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6th Battalion Diary Extract, September 1917

Photograph - Private Albert Edward Kemp

Image: Photograph - Private Albert Edward Kemp

Source: Museum Victoria

Albert Edward Kemp, #6800,  died 21 September 1917 at Glencorse Wood. The following extract from the 6th Battalion diary provides a context for his death.

On 15 September 1917, the 6th Battalion headquarters received orders that included the instruction: '6th Battalion will capture and consolidate RED Line. - FITZCLARENCE FARM : GLENCORSE WOOD?The 6th Battalion will capture, mop up and consolidate ground between present line and RED Line.' The attack was to be launched on a two-Company front, with two Companies in support. (It it not clear which was Albert Kemp's Company).

On the nights of 18 and 19 September, the 6th Battalion Companies were to move up to the trenches. After midnight on the morning of 20 September the Companies were to move quietly up to the front line. Care was to be taken to prevent tools rattling or visibility on the skyline. When in position at the 'tape' lines the code word 'SEMMENS' was to be issued. Pigeons were on hand to report the failure (or otherwise) to establish positions, as telephone communication would not be available. At 3am watches were to be synchronized.

At zero hour, 5.40am on 20 September, a barrage was intended to land 150 yards ahead of the line, and the Companies would immediately move forward in two lines. The barrage, including smoke shells to screen the soldiers from the enemy, was to then project progressively further ahead of the moving troops until they reached their red line objective.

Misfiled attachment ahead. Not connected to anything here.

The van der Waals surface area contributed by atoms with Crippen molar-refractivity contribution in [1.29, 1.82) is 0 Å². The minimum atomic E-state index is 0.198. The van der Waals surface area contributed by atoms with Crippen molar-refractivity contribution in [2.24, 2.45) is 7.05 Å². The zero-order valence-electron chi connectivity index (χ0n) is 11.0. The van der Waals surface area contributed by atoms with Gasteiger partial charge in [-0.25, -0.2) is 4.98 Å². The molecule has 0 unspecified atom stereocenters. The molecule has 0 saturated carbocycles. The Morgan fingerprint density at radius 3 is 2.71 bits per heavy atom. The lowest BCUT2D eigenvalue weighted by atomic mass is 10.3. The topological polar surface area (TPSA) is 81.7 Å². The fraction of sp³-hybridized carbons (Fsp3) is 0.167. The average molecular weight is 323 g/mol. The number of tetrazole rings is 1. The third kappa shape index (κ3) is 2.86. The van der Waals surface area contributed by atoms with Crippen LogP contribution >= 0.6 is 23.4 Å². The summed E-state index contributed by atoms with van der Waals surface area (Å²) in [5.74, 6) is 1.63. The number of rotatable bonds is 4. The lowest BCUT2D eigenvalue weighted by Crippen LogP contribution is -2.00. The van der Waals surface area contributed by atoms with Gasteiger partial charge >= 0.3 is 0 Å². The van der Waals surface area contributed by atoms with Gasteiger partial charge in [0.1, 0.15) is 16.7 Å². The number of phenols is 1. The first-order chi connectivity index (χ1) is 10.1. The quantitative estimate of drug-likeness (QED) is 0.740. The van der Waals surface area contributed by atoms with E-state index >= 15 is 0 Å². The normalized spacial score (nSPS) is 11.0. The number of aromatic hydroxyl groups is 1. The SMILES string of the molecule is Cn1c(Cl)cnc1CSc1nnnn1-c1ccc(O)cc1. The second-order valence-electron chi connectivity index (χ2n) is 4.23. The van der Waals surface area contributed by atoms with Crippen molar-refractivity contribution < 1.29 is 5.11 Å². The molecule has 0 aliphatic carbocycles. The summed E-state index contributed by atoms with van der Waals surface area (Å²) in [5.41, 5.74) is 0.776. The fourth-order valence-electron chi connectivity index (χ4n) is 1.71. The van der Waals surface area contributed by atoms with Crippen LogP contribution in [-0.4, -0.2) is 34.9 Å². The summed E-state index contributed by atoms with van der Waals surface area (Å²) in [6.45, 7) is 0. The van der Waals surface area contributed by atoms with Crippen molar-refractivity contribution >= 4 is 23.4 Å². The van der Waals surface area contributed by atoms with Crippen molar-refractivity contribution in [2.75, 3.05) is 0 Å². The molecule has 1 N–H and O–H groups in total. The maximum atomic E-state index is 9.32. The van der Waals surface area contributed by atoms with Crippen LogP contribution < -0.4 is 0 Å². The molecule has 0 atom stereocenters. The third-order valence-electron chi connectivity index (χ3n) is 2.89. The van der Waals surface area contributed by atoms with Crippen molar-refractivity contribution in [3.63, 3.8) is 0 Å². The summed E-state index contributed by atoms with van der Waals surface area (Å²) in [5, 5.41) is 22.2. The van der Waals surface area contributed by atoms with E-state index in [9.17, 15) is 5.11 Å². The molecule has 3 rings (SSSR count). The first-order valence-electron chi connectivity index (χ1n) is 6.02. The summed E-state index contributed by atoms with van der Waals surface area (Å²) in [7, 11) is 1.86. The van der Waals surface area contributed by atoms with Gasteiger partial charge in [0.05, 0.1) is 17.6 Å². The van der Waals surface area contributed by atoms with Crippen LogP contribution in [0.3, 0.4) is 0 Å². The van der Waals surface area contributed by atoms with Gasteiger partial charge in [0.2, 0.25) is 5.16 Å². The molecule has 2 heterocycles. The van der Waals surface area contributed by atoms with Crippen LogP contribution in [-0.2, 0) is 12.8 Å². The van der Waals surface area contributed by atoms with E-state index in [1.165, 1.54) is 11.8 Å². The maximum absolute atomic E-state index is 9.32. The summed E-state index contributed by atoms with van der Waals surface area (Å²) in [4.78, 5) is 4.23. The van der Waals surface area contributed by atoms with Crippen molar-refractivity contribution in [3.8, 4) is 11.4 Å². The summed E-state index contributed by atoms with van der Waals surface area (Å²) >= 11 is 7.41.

The action went, for the most part, according to plan. The 19th passed without casualties, and the tapes were in place by 10.30pm. By 1.30 am on 20th, the companies were in position in the trenches. The rain eased off to drizzle for the rest of the night. The enemy began shelling at 4am, but without causing casualties. The barrage began at zero hour. Some of the shells caused casualties as they fell short - 'which they did throughout the whole advance'. At one stage 'a few batteries' accidentally pounded the Australians for a whole hour. Some resistance was met as the advance began. Soon Fitzclarence Farm was captured, and dugouts along the edge of Glencorse Wood were attacked. The diary notes that they 'captured some prisoners and shot a number of retreating Germans'.

By midday on the 20th, the enemy began a strong counter-attack. The battle continued all day and throughout the next night, except for a lull 2.30-4.30 on the morning of 21 September. Before dawn, allied aeroplanes flew over enemy lines and fired with machine guns. From 4.30 the allied guns began another barrage, and 'the enemy replied vigorously'. One shell burst in a post of D Company, killing Lieut Birks (who was awarded a VC for his bravery in this action) and four 'other ranks'. The enemy kept shelling throughout the day 'but the casualties he caused were slight'. Shelling became heavier in the evening, but no gas was used. Shelling almost ceased after dark.

That night, 6th Battalion was relieved. Casualties in the 6th Battalion amounted to 10 officers and 247 'other ranks'. One of those 'other ranks' who did not return from the front was Albert Kemp.

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